Fortunately I’m not in the least bit squeamish, but my attention began to wander as a sense of discomfort filled me and I realised that the tube was rubbing against my chest bone.  Sensing the tenderness, the surgeon asked me whether I would like her to halt the procedure, but I encouraged her to continue, wanting the blood drained from me as quickly as possible.  A few minutes later she asked me again if I was all right, and again I replied in the affirmative.  For the first time, I averted my eyes from my wound, as my head began to swim, my mind dizzy with pain.  Again the surgeon asked me whether the discomfort was too much and, this time, I agreed that I wanted her to cease what she was doing.  Immersed in near agony I knew that I had withstood all that I could.

After being stitched back up (and she was right, her stitches weren’t anywhere near as good as my previous surgeon!), I was sent for an ultra-sound to see whether she had been successful in removing the majority of blood that had congregated around my wound area.  Unfortunately, this showed that there was still quite a bit of blood left.  Gravely, she informed me that there was only one way to remove this: I would need another operation the next day.

Again, my radiotherapy would be postponed, again I would go under the surgeon’s knife, again it was all far from being straight forward.

As I lay on my bed that evening, listening to my brother and niece downstairs, I felt both exhausted and drained.  How much more was my body going to test me, in my fight for recovery?  How longer would I be confined to hospital beds, operating theatres, and consulting rooms?  A wave of pity, anger and fear swept over me, maybe because of my new and unfamiliar surroundings and maybe because of what the immediate future held for me.  The pain of the last few days remained, as I tried to rest my head and close my eyes.  My cancer took on a form of its own, as I drifted into an uncomfortable nights’ sleep, jeering at my every intention to recover, at my very will to overcome it.  I banished it to the back of my mind and, instead, tried to fill my thoughts with my forthcoming trip across the Atlantic; of skyscrapers and clouds, of bagels and coffee and of my true friend from over the seas who was waiting for me there.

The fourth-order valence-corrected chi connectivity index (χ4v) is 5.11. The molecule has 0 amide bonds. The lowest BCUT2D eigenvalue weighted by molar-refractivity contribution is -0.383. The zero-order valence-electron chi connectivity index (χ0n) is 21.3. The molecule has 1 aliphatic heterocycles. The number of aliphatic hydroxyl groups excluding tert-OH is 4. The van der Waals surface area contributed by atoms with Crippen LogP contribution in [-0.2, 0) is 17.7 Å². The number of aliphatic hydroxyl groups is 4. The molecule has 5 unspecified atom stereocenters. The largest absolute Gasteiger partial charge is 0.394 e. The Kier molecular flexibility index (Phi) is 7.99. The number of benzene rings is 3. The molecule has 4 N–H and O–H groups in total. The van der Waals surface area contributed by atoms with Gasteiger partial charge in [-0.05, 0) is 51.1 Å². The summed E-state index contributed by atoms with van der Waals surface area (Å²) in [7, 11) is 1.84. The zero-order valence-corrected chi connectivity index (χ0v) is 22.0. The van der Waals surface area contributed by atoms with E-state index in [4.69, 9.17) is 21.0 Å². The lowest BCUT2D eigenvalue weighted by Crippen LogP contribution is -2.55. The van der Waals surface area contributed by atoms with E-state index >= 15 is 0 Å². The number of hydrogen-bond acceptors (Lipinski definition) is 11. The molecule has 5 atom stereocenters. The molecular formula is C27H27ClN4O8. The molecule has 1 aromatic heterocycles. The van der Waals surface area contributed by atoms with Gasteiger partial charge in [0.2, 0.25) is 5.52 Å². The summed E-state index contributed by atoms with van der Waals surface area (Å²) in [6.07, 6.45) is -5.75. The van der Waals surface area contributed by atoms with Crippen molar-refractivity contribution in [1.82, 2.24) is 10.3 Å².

Girl on Top (Part 10) -Twists and Turns

Slowly opening my eyes, I spied the first rays of the July sun streaming through the gap in my closed bedroom curtains.  My mind focused, as the last waves of sleep cleared and the day that lay before me sharpened in my mind.  Instead of enjoying a summer’s day off work, the events stretching before me meant that it would be as far removed from a relaxing break as imaginable.  There would be no sitting in the park eating ice cream, or strolling around the shops for me today.  Instead, I would be admitted into hospital, where I would undergo surgery to have my right breast removed.

Due to the nature of my operation (the surgeon had decided to whisk me in at the last minute, only the day before) it meant that I had to play a waiting game for the majority of the day, until I received a call from the hospital to tell me the exact time of the operation.  I had packed my bags the previous night, along with having my last food and drink before the op.  It had been specified that I wasn’t allowed to consume anything that day and, by mid-morning, and with no phone call having come through from the hospital, my stomach had begun to make the obligatory rumbling noises and my mouth was dry in the summer heat.

Although I had tried to fill my morning as I might usually have when at home, my mind kept wandering from any task that I tried to engage in, and my eyes kept being drawn back to my phone, willing  the screen to light up and the number of the hospital to be displayed there.

Finally, just after midday, I received a call and was instructed to be in the hospital at 1pm.  My brother had been on standby ready to drive me in and, once I had checked and double checked that I had everything I needed, we made the short trip to the hospital.  Although I had hoped that once there my wait would be over, I was wrong.  Another two hours ensued before the nurse told me that they were ready for me and that my operation was imminent.

During that time, my thought process skipped erratically from one thing to another, but one image loomed large – and that was a vision of what was to come for me physically.  I had had many conversations regarding the mastectomy and what would await me on the other side, but sitting in the waiting room, watching the second hand of the clock slowly tick down every minute, I could not help but imagine what I would look like in the space of a few hours’ time.

I had always hoped that the nature of the operation would allow me to have an instant reconstruction whilst under the same anesthetic, but my surgeon had informed me the previous day that this was not to be the case.  The thought of having a silicone implant and tattooed nipple had been a slightly challenging one, but to be left, indefinitely, with just one breast was an even more difficult thought for me to come to terms with.  Many of my friends had told me to consider the reconstructive surgery as a ‘boob job for free’ but, in the back of my mind, I had known that this simply wasn’t the case.  Now, I was faced with the prospect of being without part of my body for an uncertain amount of time and having to come to terms with looking at a very different version of myself in the mirror each day.